Thursday August 25, 2005 - 14:15:11 GMT
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INVESTICA Ltd - www.investica.co.uk
Sterling at risk from debt levels
The UK economy is liable to suffer an extended period of below-par growth as the housing-market excesses will need to be worked out. The burden of high debt levels will undermine consumer spending growth with the manufacturing sector likely to remain weak. There is scope for a further cut in interest rates early in 2006, but the Bank of England will find it difficult to provide significant monetary stimulus if inflation stays above target. In this context, stagflation fears for the economy are liable to increase in the short term.
With confidence in the US economy still broadly intact and markets looking for further US interest rate increases, Sterling will struggle to make significant headway against the US currency in the short term. There is also a risk that Sterling interest rates will not be seen as high enough to attract funds on yield grounds while growth concerns will weaken its defensive credentials. Overall, there will be the risk of a gradual erosion of Sterling support over the next 1-2 months, especially as international funds are liable to withdraw funds, although high oil prices will offer some near-term support.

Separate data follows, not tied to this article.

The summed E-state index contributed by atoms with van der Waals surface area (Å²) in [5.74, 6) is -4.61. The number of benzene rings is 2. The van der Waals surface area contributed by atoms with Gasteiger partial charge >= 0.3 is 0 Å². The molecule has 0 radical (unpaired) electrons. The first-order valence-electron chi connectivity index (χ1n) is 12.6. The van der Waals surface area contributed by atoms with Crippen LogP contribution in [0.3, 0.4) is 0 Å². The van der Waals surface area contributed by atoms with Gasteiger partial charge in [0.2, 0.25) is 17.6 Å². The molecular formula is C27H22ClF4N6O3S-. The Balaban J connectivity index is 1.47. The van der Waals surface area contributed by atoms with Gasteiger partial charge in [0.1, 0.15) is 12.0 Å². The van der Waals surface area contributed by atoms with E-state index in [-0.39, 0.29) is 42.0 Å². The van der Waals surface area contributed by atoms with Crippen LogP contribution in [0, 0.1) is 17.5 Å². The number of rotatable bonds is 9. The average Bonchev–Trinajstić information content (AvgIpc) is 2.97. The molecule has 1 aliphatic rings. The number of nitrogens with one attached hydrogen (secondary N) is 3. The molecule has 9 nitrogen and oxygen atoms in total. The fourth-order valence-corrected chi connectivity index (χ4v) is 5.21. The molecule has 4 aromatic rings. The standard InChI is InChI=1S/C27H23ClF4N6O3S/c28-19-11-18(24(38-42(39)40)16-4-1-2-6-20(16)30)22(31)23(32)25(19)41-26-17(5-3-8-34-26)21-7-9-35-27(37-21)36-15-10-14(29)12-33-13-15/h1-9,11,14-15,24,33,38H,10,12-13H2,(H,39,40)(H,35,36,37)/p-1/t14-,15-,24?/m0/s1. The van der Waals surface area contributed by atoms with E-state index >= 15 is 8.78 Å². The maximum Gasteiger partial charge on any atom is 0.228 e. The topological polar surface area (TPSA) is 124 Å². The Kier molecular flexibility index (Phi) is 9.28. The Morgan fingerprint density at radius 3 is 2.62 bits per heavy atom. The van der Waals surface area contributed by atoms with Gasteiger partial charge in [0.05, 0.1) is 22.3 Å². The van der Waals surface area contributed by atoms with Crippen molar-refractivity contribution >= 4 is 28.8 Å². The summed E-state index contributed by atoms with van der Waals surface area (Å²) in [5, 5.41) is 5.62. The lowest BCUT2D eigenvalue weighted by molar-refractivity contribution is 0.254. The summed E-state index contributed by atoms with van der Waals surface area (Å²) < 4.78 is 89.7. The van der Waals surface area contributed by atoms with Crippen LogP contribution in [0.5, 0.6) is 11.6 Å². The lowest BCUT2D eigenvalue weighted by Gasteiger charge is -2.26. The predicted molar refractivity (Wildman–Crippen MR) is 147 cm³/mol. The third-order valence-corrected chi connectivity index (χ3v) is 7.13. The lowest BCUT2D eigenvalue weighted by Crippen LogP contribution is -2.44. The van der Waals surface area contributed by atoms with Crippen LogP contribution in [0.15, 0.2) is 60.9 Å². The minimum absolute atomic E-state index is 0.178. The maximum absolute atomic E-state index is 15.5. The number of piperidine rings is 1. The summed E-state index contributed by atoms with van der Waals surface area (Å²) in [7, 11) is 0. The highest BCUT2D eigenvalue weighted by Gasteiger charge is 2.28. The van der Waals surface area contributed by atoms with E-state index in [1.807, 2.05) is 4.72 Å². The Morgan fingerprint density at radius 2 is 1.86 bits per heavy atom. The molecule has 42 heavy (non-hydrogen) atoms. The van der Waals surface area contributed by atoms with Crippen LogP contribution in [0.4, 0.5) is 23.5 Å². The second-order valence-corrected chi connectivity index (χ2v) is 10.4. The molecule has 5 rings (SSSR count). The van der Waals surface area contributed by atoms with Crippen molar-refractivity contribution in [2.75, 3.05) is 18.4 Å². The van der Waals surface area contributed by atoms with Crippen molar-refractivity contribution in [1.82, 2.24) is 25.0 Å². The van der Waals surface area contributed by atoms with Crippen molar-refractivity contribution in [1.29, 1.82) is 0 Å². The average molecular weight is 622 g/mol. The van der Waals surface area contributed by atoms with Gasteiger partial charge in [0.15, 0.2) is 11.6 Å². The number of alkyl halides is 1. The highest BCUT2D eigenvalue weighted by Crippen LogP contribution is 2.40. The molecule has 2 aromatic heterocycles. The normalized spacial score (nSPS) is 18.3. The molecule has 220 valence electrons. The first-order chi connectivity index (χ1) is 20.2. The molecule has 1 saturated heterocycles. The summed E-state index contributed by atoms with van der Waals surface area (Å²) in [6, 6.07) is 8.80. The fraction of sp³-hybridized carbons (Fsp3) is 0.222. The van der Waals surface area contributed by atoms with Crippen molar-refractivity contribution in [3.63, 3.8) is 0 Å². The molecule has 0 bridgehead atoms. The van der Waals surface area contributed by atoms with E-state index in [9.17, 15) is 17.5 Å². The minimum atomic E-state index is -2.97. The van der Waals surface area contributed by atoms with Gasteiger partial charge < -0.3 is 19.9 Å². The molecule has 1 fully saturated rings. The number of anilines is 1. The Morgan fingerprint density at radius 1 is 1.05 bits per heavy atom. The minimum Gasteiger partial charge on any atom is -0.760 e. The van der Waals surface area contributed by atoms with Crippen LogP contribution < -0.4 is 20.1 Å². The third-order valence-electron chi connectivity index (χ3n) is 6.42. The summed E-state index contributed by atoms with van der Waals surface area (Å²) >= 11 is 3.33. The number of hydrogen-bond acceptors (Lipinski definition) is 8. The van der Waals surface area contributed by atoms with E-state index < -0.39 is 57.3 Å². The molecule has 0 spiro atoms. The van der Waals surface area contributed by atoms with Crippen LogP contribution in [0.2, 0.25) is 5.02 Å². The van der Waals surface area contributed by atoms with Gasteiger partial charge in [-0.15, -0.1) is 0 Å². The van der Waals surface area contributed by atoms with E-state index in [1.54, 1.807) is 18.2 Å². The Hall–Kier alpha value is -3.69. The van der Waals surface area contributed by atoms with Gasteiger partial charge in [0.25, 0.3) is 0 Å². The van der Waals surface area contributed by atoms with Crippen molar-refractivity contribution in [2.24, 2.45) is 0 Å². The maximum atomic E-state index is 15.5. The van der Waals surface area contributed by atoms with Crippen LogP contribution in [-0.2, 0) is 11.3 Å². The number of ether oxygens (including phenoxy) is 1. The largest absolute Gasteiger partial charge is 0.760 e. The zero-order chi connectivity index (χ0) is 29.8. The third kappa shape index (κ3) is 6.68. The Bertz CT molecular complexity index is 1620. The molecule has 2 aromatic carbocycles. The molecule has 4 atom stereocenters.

During the fourth quarter, US economic doubts are liable to return and this should offer important support to Sterling against the US currency. Overall, a UK recession would probably be needed to justify sustained Sterling weakness below the 1.70 level against the dollar on a six-month view.
Sterling hits resistance
Sterling has recovered strongly from lows below 1.73 against the dollar seen in July, but has been unable to maintain levels above 1.8100 against the US currency. Sterling also strengthened to highs of 0.6770 against the Euro from lows beyond 0.70 in July before weakening back through the 0.68 level.
The latest economic data has continued to suggest slowing GDP growth. Headline retail sales, for example, fell 0.6% in July reversing the gains seen in June. The underlying data is more important given monthly volatility and the core sales growth in the 12 months to July was 0.4% compared with growth of 7.9% seen the previous year. Underlying consumer demand is likely to remain weaker in the short term. Although confidence levels have held relatively firm, there will be greater caution due to the impact of high debt levels.